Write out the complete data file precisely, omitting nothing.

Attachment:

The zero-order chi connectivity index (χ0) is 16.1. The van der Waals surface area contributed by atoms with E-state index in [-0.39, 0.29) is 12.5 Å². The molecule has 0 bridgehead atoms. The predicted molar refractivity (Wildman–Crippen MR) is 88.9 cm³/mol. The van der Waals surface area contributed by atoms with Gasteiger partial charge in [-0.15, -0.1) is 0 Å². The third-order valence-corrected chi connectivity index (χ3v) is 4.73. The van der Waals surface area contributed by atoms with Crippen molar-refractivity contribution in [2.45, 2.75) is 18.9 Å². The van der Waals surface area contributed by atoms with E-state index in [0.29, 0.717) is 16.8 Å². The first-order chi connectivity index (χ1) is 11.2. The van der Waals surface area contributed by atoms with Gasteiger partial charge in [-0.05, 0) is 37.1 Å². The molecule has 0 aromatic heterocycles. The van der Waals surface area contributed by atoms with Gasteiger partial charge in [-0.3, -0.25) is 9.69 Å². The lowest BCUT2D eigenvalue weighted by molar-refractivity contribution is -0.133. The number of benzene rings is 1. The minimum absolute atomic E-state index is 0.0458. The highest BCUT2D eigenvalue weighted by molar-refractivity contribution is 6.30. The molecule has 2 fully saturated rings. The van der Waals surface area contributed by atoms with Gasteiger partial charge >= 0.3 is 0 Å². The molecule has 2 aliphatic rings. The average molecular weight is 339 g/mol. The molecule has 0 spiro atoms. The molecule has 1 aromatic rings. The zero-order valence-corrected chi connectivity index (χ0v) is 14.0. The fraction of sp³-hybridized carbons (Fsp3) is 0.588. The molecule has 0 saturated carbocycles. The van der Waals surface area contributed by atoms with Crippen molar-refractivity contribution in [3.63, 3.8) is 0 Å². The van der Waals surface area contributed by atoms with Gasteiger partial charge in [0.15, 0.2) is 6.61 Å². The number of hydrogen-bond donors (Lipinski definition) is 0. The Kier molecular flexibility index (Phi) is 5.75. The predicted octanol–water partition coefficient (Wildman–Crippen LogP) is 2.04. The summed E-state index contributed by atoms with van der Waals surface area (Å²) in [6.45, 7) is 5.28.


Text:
The zero-order chi connectivity index (χ0) is 16.1. The van der Waals surface area contributed by atoms with E-state index in [-0.39, 0.29) is 12.5 Å². The molecule has 0 bridgehead atoms. The predicted molar refractivity (Wildman–Crippen MR) is 88.9 cm³/mol. The van der Waals surface area contributed by atoms with Gasteiger partial charge in [-0.15, -0.1) is 0 Å². The third-order valence-corrected chi connectivity index (χ3v) is 4.73. The van der Waals surface area contributed by atoms with Crippen molar-refractivity contribution in [2.45, 2.75) is 18.9 Å². The van der Waals surface area contributed by atoms with E-state index in [0.29, 0.717) is 16.8 Å². The first-order chi connectivity index (χ1) is 11.2. The van der Waals surface area contributed by atoms with Gasteiger partial charge in [-0.05, 0) is 37.1 Å². The molecule has 0 aromatic heterocycles. The van der Waals surface area contributed by atoms with Gasteiger partial charge in [-0.3, -0.25) is 9.69 Å². The lowest BCUT2D eigenvalue weighted by molar-refractivity contribution is -0.133. The number of benzene rings is 1. The minimum absolute atomic E-state index is 0.0458. The highest BCUT2D eigenvalue weighted by molar-refractivity contribution is 6.30. The molecule has 2 fully saturated rings. The van der Waals surface area contributed by atoms with Gasteiger partial charge >= 0.3 is 0 Å². The molecule has 2 aliphatic rings. The average molecular weight is 339 g/mol. The molecule has 0 spiro atoms. The molecule has 1 aromatic rings. The zero-order valence-corrected chi connectivity index (χ0v) is 14.0. The fraction of sp³-hybridized carbons (Fsp3) is 0.588. The molecule has 0 saturated carbocycles. The van der Waals surface area contributed by atoms with Crippen molar-refractivity contribution in [3.63, 3.8) is 0 Å². The van der Waals surface area contributed by atoms with Gasteiger partial charge in [0.15, 0.2) is 6.61 Å². The number of hydrogen-bond donors (Lipinski definition) is 0. The Kier molecular flexibility index (Phi) is 5.75. The predicted octanol–water partition coefficient (Wildman–Crippen LogP) is 2.04. The summed E-state index contributed by atoms with van der Waals surface area (Å²) in [6.45, 7) is 5.28.